Today, I’m going to be chatting about my expat life, and life here in the Netherlands! With all of the fun holidays happening in the US, I thought it would be nice to share some of the holiday traditions that are important here in the Netherlands, specifically Sinterklaas (Saint Nicholas’ Day) on December 6th.I’m sharing (as concisely as I can) a bit about how my in-laws celebrate and the general Dutch traditions.

It all starts off with the arrival of Sinterklaas, called the Sinterklaas intocht! This takes place about two to three weeks before the actual holiday. This is when Saint Nicholas comes from Spain to the Netherlands to prepare for the holidays. I was actually surprised to see that even the villages host an event for this, separately from the larger cities near them.

Sinterklaas (Saint Nicholas Day) in the Netherlands {Welcome to Mommyhood}
All of the villagers started gathering outside in anticipation for Saint Nicholas’ arrival. There was a host, who had a microphone, and was explaining to the kids and families that he had insider news that Sinterklaas was coming soon! The kids were supposed to search around the village for his boat.
My son had a lot of fun walking around with his friends (who were waiting and looking for Sinterklaas’ boat).
Last year, we attended in a large city, where he arrived on a large boat, with many little ones surrounding. The city was swamped. Here in the village, there was nothing fancy, but all of the kids living here were outside, cheering with excitement and waiting for Sinterklaas to arrive on his boat.
Sinterklaas (Saint Nicholas Day) in the Netherlands {Welcome to Mommyhood}
While significantly less ‘fancy’, this village experience was quite personal in comparison.


Sinterklaas (Saint Nicholas Day) in the Netherlands {Welcome to Mommyhood}
The kids crowded the boat as Sinterklaas and his Zwarte Pieten arrived.
Here’s a note on the Zwarte Pieten (Black Pete? literally translated). I’m not going to get into this too much, but there is a lot of controversy regarding them. These tend to be Dutch folks with black face paint and gloves. They are Sinterklaas’ helpers, and supposedly are black due to ash from climbing into chimneys to deliver gifts. There are a lot of opponents, however, saying that it’s a racist, whereas other people argue that it’s tradition and has nothing to do with racism. To be honest, I was shocked to see this for the first time.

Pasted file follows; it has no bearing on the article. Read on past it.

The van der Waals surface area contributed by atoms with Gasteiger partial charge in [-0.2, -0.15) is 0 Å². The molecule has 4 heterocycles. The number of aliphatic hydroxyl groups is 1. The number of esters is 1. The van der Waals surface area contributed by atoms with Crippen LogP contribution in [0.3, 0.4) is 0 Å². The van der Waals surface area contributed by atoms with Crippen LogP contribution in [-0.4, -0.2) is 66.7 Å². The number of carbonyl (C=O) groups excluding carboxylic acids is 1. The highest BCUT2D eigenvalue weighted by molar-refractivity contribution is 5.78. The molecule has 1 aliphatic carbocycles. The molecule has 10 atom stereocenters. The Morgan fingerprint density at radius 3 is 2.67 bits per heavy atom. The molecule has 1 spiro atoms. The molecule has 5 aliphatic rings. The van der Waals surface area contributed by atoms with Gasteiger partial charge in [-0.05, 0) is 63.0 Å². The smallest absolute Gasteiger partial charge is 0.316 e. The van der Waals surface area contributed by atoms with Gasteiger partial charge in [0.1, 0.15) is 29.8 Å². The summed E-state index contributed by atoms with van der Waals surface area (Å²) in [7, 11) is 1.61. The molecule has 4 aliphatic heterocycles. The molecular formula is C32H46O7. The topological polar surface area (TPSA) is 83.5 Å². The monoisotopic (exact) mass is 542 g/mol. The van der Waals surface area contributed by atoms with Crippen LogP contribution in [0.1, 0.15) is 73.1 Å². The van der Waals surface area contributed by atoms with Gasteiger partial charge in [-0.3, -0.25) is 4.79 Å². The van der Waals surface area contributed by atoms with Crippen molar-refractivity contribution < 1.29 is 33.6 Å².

My son was not impressed with the strange, bearded man and didn’t want to go near him or his helpers, unlike the majority of other the kiddos.
Sinterklaas (Saint Nicholas Day) in the Netherlands {Welcome to Mommyhood}

The Zwarte Pieten handed out pepernoten to the children (they are a small cookie that tastes a bit like gingerbread).


Sinterklaas (Saint Nicholas Day) in the Netherlands {Welcome to Mommyhood}

Instead, Sinterklaas’ horse and carriage were significantly more interesting, so my son hung out with our neighbours by the horses.


Sinterklaas (Saint Nicholas Day) in the Netherlands {Welcome to Mommyhood}

Sinterklaas then rode off on the horse led carriage, with the helpers and majority of villagers following. The helpers had hidden all sorts of presents (usually drawings from the children to the Sinterklaas) throughout the village. The kids helped to hunt them down.


Sinterklaas (Saint Nicholas Day) in the Netherlands {Welcome to Mommyhood}

Meanwhile, my son enjoyed walking hand in hand with his girlfriends 😉

Sinterklaas (Saint Nicholas Day) in the Netherlands {Welcome to Mommyhood}

And I saw this cool bike.


Sinterklaas (Saint Nicholas Day) in the Netherlands {Welcome to Mommyhood}

Random photo- the reason why all of my stiletto heels have been ruined: the dreaded cobblestone road.


Sinterklaas (Saint Nicholas Day) in the Netherlands {Welcome to Mommyhood}

I didn’t wear heels on our exploration, and we had a great time walking around the village with Mr. Toddler!

What usually happens after the arrival of Sinterklaas, is that kids will lay their shoes out the night before. In the morning, they can find small gifts. Families do this bit differently, but we bought a bunch of small cars, and have been leaving them in Mr. Toddler’s shoes on the weekends. We will do this until 5 December. Some families leave a carrot out (for Saint Nicholas’ horses).

We also have a fun celebration with my in-laws, before or after the actual holiday. My husband and I then celebrate the day off together. This year, we had the larger celebration on 22 November, the same day that we did all of the above.

We pick the names of family members from an envelope and buy gifts only for the people we pick. We make a ‘surprise’ for them and write a poem about them as if from Sinterklaas. 

Sinterklaas (Saint Nicholas Day) in the Netherlands {Welcome to Mommyhood}


And then eat tons of mashed potatoes!


The top ones had saurkraut in them, and the bottom had kale! These take mashed potatoes to a whole new level! Loaded mashed potatoes are absolutely my favourite Dutch dishes, and my favourite dishes that my mother in law cooks! Delicious!

This really is a fun holiday and we’re making up our own traditions in our mixed culture home! It’s been a lot of fun to discover our different ways of doing things and the rhythm that works well for my husband and me.



  • What kinds of traditions do you have for the holidays?
  • Do you celebrate Saint Nicholas’ Day?
PS – Happy Thanksgiving to those of you from the United States! 

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